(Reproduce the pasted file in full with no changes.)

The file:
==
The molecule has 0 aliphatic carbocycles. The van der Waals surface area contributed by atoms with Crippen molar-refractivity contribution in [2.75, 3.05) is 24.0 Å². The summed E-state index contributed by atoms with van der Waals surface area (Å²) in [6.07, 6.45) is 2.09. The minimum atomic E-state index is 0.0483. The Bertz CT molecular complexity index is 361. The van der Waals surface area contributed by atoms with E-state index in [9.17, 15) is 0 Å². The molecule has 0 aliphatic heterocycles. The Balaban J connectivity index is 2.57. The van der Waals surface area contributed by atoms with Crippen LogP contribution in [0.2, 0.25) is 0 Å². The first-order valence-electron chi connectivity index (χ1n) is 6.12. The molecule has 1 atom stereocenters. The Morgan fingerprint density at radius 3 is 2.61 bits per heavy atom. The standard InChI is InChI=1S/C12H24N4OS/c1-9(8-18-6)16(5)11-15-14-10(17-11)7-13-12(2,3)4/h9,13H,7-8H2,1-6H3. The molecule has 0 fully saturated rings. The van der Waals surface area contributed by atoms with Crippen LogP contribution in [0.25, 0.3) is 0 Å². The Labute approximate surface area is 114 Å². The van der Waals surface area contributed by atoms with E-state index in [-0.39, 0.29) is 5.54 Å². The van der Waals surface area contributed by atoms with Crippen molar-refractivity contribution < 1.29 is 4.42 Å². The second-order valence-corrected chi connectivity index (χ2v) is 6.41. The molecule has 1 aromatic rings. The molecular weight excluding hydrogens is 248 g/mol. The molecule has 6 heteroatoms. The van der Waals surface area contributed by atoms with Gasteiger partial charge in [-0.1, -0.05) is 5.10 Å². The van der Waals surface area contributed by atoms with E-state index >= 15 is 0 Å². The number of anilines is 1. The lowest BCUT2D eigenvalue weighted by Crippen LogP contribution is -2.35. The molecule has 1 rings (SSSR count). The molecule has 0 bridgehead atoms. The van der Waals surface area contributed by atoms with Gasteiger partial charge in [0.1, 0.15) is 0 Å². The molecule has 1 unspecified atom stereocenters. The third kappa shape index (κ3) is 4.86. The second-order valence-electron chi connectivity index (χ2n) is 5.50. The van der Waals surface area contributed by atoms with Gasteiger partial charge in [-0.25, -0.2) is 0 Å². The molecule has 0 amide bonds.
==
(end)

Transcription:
The molecule has 0 aliphatic carbocycles. The van der Waals surface area contributed by atoms with Crippen molar-refractivity contribution in [2.75, 3.05) is 24.0 Å². The summed E-state index contributed by atoms with van der Waals surface area (Å²) in [6.07, 6.45) is 2.09. The minimum atomic E-state index is 0.0483. The Bertz CT molecular complexity index is 361. The van der Waals surface area contributed by atoms with E-state index in [9.17, 15) is 0 Å². The molecule has 0 aliphatic heterocycles. The Balaban J connectivity index is 2.57. The van der Waals surface area contributed by atoms with Crippen LogP contribution in [0.2, 0.25) is 0 Å². The first-order valence-electron chi connectivity index (χ1n) is 6.12. The molecule has 1 atom stereocenters. The Morgan fingerprint density at radius 3 is 2.61 bits per heavy atom. The standard InChI is InChI=1S/C12H24N4OS/c1-9(8-18-6)16(5)11-15-14-10(17-11)7-13-12(2,3)4/h9,13H,7-8H2,1-6H3. The molecule has 0 fully saturated rings. The van der Waals surface area contributed by atoms with Crippen LogP contribution in [0.25, 0.3) is 0 Å². The Labute approximate surface area is 114 Å². The van der Waals surface area contributed by atoms with E-state index in [-0.39, 0.29) is 5.54 Å². The van der Waals surface area contributed by atoms with Crippen molar-refractivity contribution < 1.29 is 4.42 Å². The second-order valence-corrected chi connectivity index (χ2v) is 6.41. The molecule has 1 aromatic rings. The molecular weight excluding hydrogens is 248 g/mol. The molecule has 6 heteroatoms. The van der Waals surface area contributed by atoms with Gasteiger partial charge in [-0.1, -0.05) is 5.10 Å². The van der Waals surface area contributed by atoms with E-state index >= 15 is 0 Å². The number of anilines is 1. The lowest BCUT2D eigenvalue weighted by Crippen LogP contribution is -2.35. The molecule has 1 rings (SSSR count). The molecule has 0 bridgehead atoms. The van der Waals surface area contributed by atoms with Gasteiger partial charge in [0.1, 0.15) is 0 Å². The molecule has 1 unspecified atom stereocenters. The third kappa shape index (κ3) is 4.86. The second-order valence-electron chi connectivity index (χ2n) is 5.50. The van der Waals surface area contributed by atoms with Gasteiger partial charge in [-0.25, -0.2) is 0 Å². The molecule has 0 amide bonds.